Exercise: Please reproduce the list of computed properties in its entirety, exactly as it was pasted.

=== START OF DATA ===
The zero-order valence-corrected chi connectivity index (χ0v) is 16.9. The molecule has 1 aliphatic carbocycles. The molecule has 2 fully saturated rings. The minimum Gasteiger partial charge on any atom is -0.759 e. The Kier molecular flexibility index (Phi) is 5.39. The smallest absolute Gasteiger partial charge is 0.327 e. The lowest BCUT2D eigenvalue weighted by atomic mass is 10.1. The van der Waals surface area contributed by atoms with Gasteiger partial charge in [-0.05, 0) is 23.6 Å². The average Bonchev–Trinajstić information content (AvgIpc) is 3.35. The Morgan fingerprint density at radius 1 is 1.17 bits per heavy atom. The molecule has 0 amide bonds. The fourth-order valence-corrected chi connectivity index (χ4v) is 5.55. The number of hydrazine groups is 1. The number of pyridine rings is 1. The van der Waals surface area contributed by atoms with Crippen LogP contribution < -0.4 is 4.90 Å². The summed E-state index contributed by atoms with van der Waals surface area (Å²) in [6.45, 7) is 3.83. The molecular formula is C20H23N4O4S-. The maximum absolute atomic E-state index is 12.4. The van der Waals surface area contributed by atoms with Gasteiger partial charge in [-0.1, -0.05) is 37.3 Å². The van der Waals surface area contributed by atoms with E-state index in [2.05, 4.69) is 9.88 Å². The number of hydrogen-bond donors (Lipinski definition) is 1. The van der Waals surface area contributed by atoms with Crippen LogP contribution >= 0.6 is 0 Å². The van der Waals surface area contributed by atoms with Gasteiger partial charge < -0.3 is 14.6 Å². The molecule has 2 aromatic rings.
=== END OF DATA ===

The zero-order valence-corrected chi connectivity index (χ0v) is 16.9. The molecule has 1 aliphatic carbocycles. The molecule has 2 fully saturated rings. The minimum Gasteiger partial charge on any atom is -0.759 e. The Kier molecular flexibility index (Phi) is 5.39. The smallest absolute Gasteiger partial charge is 0.327 e. The lowest BCUT2D eigenvalue weighted by atomic mass is 10.1. The van der Waals surface area contributed by atoms with Gasteiger partial charge in [-0.05, 0) is 23.6 Å². The average Bonchev–Trinajstić information content (AvgIpc) is 3.35. The Morgan fingerprint density at radius 1 is 1.17 bits per heavy atom. The molecule has 0 amide bonds. The fourth-order valence-corrected chi connectivity index (χ4v) is 5.55. The number of hydrazine groups is 1. The number of pyridine rings is 1. The van der Waals surface area contributed by atoms with Crippen LogP contribution < -0.4 is 4.90 Å². The summed E-state index contributed by atoms with van der Waals surface area (Å²) in [6.45, 7) is 3.83. The molecular formula is C20H23N4O4S-. The maximum absolute atomic E-state index is 12.4. The van der Waals surface area contributed by atoms with Gasteiger partial charge in [-0.1, -0.05) is 37.3 Å². The van der Waals surface area contributed by atoms with E-state index in [2.05, 4.69) is 9.88 Å². The number of hydrogen-bond donors (Lipinski definition) is 1. The van der Waals surface area contributed by atoms with Crippen LogP contribution >= 0.6 is 0 Å². The van der Waals surface area contributed by atoms with Gasteiger partial charge < -0.3 is 14.6 Å². The molecule has 2 aromatic rings.